Former Democratic presidential hopeful Andrew Yang was recently back in the news with a bizarre suggestion about the COVID-19 vaccine.
“Is there a way for someone to easily show that they have been vaccinated – like a bar code they can download to their phone?” the New York businessman asked on Twitter.
“There ought to be.”
It should not be surprising that Democrats, for whom the government can never be big or intrusive enough, want to be able to monitor coronavirus patients in such a way.
But perhaps government officials should look at an early attempt at this Soviet-style sorting of the vaccinated and the unvaccinated.
In early August the state of Virginia introduced COVIDWISE, a Bluetooth-based smartphone app designed to track virus cases.
The system notified users if someone else with the app who had been within six feet of them for at least 15 minute had tested positive for the virus.
Virginia officials sought to reassure citizens concerned about sharing their data by saying COVIDWISE was voluntary, completely anonymous, including not sharing the identification of the infected person, and did not track a user’s location.
As the Virginia Mercury reported, state officials cited research by Oxford University that determined lockdowns and other drastic measures could be avoided if 60 percent of the population utilized the system. But, officials maintained “use of the app at any level will help lower infection rates,” the paper reported. State Health Department officials said the data indicated “that for every 1.5 users of Virginia’s app, they expect to see one less infection,” the Mercury added.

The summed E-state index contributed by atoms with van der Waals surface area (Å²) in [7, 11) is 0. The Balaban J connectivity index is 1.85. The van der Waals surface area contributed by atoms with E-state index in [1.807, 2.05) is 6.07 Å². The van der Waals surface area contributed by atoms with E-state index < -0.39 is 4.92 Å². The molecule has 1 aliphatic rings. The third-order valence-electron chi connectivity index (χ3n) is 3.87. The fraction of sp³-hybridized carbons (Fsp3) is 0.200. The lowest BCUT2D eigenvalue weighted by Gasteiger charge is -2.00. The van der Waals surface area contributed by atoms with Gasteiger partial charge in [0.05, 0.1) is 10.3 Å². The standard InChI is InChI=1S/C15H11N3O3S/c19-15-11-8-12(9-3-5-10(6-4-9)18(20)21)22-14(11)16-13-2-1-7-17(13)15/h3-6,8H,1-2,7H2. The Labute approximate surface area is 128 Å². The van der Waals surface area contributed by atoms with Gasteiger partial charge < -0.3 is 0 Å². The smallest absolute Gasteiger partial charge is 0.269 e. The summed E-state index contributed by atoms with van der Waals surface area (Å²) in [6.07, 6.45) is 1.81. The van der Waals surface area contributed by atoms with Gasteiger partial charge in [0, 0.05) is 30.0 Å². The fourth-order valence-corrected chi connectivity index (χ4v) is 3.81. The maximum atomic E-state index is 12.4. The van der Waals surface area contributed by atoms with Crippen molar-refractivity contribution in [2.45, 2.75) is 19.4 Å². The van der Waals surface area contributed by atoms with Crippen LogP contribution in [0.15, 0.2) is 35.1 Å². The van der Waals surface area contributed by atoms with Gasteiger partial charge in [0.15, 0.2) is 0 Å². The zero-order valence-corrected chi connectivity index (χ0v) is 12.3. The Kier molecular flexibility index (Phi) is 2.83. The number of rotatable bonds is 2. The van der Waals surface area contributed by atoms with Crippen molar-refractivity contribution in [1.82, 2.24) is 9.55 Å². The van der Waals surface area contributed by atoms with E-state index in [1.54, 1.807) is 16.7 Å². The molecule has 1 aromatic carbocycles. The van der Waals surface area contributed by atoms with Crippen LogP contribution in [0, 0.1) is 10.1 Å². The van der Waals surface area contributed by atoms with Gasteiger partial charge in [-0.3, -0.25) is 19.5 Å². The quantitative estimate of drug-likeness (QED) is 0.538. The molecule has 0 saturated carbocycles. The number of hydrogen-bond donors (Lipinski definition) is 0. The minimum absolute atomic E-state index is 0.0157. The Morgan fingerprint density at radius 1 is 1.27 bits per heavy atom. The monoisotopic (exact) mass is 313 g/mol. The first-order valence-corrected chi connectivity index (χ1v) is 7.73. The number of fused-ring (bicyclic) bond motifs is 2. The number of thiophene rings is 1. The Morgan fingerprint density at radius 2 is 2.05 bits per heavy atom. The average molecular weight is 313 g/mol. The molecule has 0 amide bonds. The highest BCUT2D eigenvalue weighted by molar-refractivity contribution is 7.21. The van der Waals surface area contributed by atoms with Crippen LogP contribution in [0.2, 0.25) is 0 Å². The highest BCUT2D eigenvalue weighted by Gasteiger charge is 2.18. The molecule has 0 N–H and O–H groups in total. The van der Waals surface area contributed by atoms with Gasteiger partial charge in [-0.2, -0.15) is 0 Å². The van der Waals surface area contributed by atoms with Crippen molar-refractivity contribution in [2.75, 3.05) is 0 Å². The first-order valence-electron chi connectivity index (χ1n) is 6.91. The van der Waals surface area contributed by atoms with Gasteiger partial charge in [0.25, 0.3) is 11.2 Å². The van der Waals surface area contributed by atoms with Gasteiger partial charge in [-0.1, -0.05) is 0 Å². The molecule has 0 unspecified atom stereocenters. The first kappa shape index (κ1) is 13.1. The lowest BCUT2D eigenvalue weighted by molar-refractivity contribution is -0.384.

On Aug. 5, the day Virginia rolled out COVIDWISE, the state reported roughly 95,000 total cases and 2,274 total deaths. As of Dec. 21, Virginia reported 311,000 cases and 4,654 deaths.
Meanwhile, about 906,000 Virginians – or 14.7 percent of the state’s adult population – had downloaded COVIDWISE.
So, based on the numbers, after COVIDWISE was introduced, cases tripled, and deaths doubled.
Although state officials maintained the app would prevent infections and save lives no matter how many people used it, liberals might argue that COVIDWISE is not working as billed because Virginia did not reach the 60 percent threshold.
Yet Virginia is not the only example.
Time magazine reported in mid-November that nine other states had turned to similar technology – Virginia led the pack in downloads. Other than Delaware, the other eight had reached 4.5 percent of their respective populations or less.
And this resistance wasn’t from red-state yokels. Joe Biden carried seven of the 10 states on Time’s list.
Two things are clear from this effort in Virginia and elsewhere.
First, Floridians, once again, should be grateful the 2018 gubernatorial election turned out as it did.
Secondly, many Americans seem more wary of Big Tech and their leaders than they are of the virus – which should give us pause when people like Andrew Yang talk about “1984”-style methods of following the virus.